"Judge not, that ye be not judged" (v. 1). In the previous chapter we were obliged, so as not to exceed the usual length, to confine ourselves unto the first part of this brief verse. In it we sought to show what is here not forbidden, that there is a lawful judging which God requires us to exercise, both in public and in private. Then we pointed out no less than seven forms of unlawful judging, indicating that this prohibition of Christ's is a very comprehensive one. Our apology, if such be needed, for entering into so much detail is, first, because these words "judge not" are so frequently misunderstood and misapplied; and second, because the sin which is here forbidden is a very grievous one and has become exceedingly common. Some Christians are more prone to it than others, one in one way and one in another. It is a sin which may be committed in the house of prayer. When the minister is rebuking some evil or failure in some particular duty, there are often those present who will conclude he is addressing himself to some others in the congregation, which is one reason why so many reap so little from hearing the Word preached.
Now since it be wrong for us to judge one of our brethren or even our fellows presumptuously, hypocritically, hastily, unwarrantably, unjustly or unmercifully, how much more heinous must it be for us to give audible expression to the same and transmit it to others! Equally so is it for those who listen to us to repeat the same. "Thou shalt not go up and down as a talebearer among thy people" (Lev. 19:16): yet who among us can plead innocence therein? Alas, how many there are, now that the pulse of love beats so feebly, who take a devilish pleasure in spreading evil reports of fellow members and enlarging on the same. "A talebearer revealeth secrets: but he that is of a faithful spirit concealeth the matter" (Prov. 11:13). Equally reprehensible is it for us to censure and hold up to scorn those of another denomination, unless the Scriptures plainly condemn them. "Speak evil of no man's (Titus 3:2) forbids us expressing anything to the discredit or disadvantage of another to anyone but to oneself, except where duty demands it-the putting others on their guard against an evil-doer or a doctrinal corrupter.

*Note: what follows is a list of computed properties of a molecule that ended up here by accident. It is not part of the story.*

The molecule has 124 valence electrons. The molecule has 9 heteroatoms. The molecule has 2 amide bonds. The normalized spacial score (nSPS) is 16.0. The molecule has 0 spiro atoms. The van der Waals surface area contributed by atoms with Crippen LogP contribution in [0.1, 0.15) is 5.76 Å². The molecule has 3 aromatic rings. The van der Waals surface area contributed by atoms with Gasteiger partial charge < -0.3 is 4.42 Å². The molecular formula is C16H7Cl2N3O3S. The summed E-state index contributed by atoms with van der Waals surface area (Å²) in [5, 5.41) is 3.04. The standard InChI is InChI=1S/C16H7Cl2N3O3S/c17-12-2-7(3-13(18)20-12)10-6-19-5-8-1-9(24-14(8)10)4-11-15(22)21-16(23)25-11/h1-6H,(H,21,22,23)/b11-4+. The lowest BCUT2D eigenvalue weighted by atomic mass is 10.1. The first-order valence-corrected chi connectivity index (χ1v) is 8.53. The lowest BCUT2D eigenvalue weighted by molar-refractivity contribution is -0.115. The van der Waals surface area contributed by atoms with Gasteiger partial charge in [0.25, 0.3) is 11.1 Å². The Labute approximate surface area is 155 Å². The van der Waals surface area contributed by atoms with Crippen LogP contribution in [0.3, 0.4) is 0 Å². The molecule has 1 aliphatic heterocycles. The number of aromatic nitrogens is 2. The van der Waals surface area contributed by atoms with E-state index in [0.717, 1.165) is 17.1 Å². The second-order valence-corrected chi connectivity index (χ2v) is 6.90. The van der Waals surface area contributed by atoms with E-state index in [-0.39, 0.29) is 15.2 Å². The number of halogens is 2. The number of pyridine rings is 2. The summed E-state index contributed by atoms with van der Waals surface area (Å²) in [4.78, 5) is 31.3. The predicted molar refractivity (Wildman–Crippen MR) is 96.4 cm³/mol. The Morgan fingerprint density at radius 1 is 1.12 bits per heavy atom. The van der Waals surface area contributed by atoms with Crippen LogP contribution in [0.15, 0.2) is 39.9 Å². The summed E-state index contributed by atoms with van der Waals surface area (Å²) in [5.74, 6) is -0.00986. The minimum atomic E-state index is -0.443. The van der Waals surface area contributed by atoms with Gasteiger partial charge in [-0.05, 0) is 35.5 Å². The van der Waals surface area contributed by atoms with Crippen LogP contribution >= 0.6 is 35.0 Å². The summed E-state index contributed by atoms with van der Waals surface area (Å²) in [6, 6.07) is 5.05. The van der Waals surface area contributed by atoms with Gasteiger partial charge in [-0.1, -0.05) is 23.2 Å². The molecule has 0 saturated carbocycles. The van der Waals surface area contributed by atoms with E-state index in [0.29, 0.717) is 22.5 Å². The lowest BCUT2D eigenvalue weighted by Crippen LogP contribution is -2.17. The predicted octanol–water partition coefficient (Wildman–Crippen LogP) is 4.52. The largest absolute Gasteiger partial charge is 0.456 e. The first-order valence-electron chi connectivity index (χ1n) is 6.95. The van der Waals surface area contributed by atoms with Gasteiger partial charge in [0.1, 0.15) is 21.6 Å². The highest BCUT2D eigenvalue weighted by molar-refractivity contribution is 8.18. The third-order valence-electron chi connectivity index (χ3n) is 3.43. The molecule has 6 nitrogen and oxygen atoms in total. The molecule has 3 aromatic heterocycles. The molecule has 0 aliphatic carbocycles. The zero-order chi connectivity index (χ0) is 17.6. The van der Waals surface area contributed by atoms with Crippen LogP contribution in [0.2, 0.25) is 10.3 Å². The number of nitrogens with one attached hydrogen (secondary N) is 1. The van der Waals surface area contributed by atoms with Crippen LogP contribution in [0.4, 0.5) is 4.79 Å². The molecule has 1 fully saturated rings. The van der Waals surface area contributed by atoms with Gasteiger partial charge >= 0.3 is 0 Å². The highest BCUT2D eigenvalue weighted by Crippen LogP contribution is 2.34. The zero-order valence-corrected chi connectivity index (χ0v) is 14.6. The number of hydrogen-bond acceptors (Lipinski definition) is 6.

It should be pointed out that veracity is not the only virtue which needs to be exercised whenever we make report of the character and conduct of another. To say of such and such a person, "He possesses this or that virtue, but-well, least said, soonest mended," is far worse than saying nothing at all, for such an utterance insinuates to our hearers that there is some grave evil in the party to whom we have alluded. We may say nothing but what is the truth, yet by the very manner in which we express ourselves suggest that a certain person is not to be trusted. Thus when David came to Ahimelech begging bread for his men and requesting some weapon, and the priest granted him the sword of Goliath (1 Sam. 21), Doeg, who witnessed the transaction, put his knowledge to a wicked use by reporting the same unto Saul, implying that Ahimelech had entered into a conspiracy with David against the king's life; and the telling of the truth from such an evil motive and in such a manner cost the lives of eighty-five priests (1 Sam. 22:18): again we say, Behold how great a fire a little matter kindleth!
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